Within the United States, coal mother lodes stretch through Appalachia and the Interior Rocky Mountain region. Wyoming, as the nation's leading coal producer, is home to the bituminous coal rich reserves within the Powder River Basin. Across the Mississippi, anthracite coal is a leading resource of Central Pennsylvania. Despite this abundance, U.S. Energy policy remains unfavorable to the maximum cultivation of domestic coal resources. Wyoming coal is effectively shut in and away from the international marketplace due to the lack of political willpower to build export terminals on the West Coast. Alternatively, Eastern Seaboard and Gulf Coast businesses often find it cheaper to import overseas coal, rather than transport this fossil fuel via rail.

Coal, of course, is always a convenient scapegoat for environmentalist groups. Coal emissions include sulfur dioxide, nitrogen oxide, mercury, and carbon dioxide. Until fairly recently, natural gas served as the more energy efficient, but expensive alternative to coal. Improved hydraulic fracturing, or fracking, technology to develop the Marcellus and Barnett Shale formations may effectively contribute to persistent natural gas gluts within the United States.

Over the past year, coal and natural gas spot prices have converged near $2.50 MMBtu. At this price point, utilities will convert to natural gas, at the expense of coal usage. As an energy resource, coal now accounts for a dwindling 40% share of U.S. power generation. Coal is losing the war.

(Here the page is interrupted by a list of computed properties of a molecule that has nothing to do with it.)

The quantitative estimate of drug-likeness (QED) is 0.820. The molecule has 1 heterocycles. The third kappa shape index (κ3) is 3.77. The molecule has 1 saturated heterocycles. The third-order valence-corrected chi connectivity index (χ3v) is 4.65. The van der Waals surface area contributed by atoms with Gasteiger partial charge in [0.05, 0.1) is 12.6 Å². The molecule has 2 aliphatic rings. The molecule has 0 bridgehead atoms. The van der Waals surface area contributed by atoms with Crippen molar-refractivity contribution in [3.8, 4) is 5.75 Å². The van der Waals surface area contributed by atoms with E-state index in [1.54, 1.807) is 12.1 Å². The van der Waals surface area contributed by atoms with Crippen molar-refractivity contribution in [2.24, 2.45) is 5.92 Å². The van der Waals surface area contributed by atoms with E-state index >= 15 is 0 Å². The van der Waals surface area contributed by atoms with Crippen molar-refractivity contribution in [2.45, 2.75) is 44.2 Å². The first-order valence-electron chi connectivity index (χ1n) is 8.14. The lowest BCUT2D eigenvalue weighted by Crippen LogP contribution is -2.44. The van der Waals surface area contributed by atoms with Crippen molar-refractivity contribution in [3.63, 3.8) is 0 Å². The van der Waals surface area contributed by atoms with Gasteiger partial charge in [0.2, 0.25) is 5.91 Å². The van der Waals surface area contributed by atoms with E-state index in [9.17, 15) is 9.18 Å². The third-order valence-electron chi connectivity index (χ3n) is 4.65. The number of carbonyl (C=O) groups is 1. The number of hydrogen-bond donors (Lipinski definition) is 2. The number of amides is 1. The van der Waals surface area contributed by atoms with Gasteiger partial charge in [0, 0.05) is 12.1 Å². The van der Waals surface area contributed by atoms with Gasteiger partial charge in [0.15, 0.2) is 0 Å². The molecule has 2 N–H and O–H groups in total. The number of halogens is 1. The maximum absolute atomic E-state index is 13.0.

Arch Coal Portfolio

Arch Coal classifies domestic mining operations according to geography, pricing, and energy quality. Arch mines are concentrated within Appalachia, Illinois, and the Interior Rocky Mountain region. Arch Coal management promotes a resource portfolio both rich in access to Appalachian metallurgical, or coking, coal for steelmaking, alongside the low-sulfur content coal of Wyoming's Powder River Basin for cleaner power generation. Going forward, access to Wyoming's Powder River Basin coal will prove critical to meet the inevitably tougher environmental standards proposed by Federal lawmakers.